The Coast News Group
Stock image

How surfing helped save me

It was the winter of 1985. I was nearer to 40 than 20 and working as the editor for Breakout, a California surfing magazine on State Street in Carlsbad.

A few days before my departure to Oahu’s North Shore, I called my father and asked if I could spend a few days with him and my mother and if he would drive me to the airport on the designated day. 

He gladly agreed to both requests, and I drove to the family home in Montebello and settled into a routine of reading and hanging out with my parents, especially my dad.

Approaching my 40th birthday, it seemed time to repair the damage I had done to my family relationship, stemming from my teen rebellion years earlier. I told Dad I was sorry about getting drunk and crashing his car when I was 14 years old. He laughed and said he was sorry for the way he reacted to my stupidity (my word, not his.) 

We forgave each other for everything and stopped just short of our words deteriorating into sentimentality.

I knew my father loved me, but he never told me words I needed to hear, that he also approved of me as an adult. 

Then, as I was exiting the bathroom, I heard him on the phone saying, “You should read the story my oldest boy did on his mother.” (The story he referenced was one concerning a sacrifice my mother made for her children and was published in Family Circle.)  That one comment healed a big piece of my heart.

A few days later, he drove me to the airport. After exchanging hugs at the curb, he said he would pick me up in two weeks. I had just settled into our new digs in a small beach house facing Pipeline where I would witness the best surfing of the mid ’80s on a daily basis.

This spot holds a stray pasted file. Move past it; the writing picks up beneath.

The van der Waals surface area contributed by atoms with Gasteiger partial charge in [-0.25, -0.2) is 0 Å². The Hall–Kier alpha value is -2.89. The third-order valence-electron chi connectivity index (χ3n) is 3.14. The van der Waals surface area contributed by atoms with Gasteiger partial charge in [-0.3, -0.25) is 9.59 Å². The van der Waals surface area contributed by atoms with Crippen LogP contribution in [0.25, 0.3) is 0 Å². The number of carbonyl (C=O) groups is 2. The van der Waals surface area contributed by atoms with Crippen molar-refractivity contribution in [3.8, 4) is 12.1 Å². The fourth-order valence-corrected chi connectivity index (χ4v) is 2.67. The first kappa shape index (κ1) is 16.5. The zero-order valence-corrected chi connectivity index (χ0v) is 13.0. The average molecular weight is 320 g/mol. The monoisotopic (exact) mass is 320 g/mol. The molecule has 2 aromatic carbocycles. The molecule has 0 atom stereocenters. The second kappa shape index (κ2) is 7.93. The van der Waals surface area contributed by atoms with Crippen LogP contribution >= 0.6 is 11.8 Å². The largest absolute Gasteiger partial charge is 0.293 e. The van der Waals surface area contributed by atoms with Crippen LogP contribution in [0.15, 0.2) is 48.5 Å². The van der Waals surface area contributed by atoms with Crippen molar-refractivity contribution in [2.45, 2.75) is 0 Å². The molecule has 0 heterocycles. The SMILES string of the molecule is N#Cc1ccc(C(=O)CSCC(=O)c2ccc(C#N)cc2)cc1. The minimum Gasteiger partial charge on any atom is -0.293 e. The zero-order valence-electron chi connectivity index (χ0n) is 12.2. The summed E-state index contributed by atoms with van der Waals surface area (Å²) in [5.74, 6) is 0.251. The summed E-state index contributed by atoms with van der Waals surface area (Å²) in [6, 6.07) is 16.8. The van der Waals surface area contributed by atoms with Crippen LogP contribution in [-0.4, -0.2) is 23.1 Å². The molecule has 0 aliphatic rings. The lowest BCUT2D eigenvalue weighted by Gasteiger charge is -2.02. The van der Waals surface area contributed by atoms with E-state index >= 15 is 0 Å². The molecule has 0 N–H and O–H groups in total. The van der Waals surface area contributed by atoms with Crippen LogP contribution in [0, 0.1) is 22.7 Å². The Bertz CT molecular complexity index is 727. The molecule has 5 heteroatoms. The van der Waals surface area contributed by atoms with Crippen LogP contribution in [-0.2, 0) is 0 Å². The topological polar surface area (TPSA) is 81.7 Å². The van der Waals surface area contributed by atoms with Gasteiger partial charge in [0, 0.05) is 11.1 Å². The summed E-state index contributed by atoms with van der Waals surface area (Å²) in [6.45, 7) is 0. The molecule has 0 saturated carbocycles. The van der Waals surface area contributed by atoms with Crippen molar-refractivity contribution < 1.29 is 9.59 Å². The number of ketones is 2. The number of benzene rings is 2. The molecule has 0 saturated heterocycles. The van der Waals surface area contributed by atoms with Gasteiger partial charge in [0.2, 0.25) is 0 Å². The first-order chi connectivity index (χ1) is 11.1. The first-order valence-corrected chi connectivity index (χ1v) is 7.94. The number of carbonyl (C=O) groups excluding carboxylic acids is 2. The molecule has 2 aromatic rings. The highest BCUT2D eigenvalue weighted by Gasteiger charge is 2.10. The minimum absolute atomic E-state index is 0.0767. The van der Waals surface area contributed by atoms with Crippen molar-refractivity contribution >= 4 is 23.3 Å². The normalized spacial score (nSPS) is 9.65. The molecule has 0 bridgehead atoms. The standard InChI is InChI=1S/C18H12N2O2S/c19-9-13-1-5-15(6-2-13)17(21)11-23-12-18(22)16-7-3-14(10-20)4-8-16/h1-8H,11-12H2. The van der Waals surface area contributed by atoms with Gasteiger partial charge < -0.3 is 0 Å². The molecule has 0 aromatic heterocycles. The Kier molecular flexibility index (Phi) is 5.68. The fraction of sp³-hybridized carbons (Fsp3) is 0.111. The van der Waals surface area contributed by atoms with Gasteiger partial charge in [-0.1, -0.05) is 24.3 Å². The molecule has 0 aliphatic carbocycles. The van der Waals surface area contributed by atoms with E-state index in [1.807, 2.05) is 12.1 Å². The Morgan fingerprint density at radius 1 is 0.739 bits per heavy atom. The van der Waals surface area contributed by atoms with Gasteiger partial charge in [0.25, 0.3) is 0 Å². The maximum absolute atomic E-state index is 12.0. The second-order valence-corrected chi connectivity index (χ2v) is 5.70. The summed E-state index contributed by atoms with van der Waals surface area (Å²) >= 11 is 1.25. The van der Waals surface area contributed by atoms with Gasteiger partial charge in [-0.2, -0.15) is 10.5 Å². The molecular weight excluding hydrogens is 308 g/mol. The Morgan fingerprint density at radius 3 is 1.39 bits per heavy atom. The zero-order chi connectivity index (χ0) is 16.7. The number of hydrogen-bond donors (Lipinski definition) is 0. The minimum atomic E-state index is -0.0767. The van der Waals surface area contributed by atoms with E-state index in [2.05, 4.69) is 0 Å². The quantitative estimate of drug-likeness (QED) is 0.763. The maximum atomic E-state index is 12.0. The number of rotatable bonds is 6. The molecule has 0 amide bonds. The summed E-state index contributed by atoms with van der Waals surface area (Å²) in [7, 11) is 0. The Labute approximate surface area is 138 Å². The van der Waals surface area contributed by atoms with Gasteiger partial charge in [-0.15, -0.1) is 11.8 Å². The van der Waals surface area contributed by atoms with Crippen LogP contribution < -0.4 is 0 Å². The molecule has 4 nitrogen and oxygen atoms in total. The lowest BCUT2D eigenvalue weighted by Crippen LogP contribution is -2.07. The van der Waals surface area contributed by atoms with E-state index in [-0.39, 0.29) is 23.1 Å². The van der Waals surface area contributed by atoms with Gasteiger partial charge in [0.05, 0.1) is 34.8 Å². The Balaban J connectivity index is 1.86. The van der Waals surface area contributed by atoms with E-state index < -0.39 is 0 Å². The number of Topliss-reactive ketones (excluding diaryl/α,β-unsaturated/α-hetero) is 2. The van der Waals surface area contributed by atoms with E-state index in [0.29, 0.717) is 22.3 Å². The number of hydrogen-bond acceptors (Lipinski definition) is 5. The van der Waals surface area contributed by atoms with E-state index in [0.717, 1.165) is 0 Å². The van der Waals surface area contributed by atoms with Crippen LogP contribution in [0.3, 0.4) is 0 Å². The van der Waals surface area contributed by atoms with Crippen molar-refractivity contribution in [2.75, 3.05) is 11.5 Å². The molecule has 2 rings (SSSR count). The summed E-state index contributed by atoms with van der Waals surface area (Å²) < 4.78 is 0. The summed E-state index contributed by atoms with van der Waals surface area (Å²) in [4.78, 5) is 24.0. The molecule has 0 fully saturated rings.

That evening the phone rang, and an up-and-coming charger, Carlsbad’s Paul Barr, answered. Motioning to me with the phone, he said, “Your brother’s on the phone.” “My father’s dead,” I said. To which Barr replied, “Don’t say that.” The confirming news from my brother was no surprise but still as severe a gut punch as I’ve ever endured. 

A few days later I flew home and found my house burned to the ground along with family heirlooms, cash and the only photos I had of myself surfing, one of them taken by former Surfing Magazine photo editor Larry “Flame” Moore, bottom turning at Blacks. 

There is no other proof that I was once a decent surfer, but what does that matter? I was now facing life without a father or basic shelter.

I had a van and two surfboards, everything I needed to dampen my sorrows as I surfed myself loopy for days on end. That, my friends and especially my Christian faith carried me through a time that would have otherwise crushed me. 

This short story, like every word I have written since that day, are dedicated to two of the best people I have ever known: my mother, Lupe, and my father, Richard. 

My father, who had been a surfer in his youth and understood how much surfing meant to his children, was around the age I am now when he left us.

I don’t look forward to the process but warmly anticipate the reunion.

Leave a Comment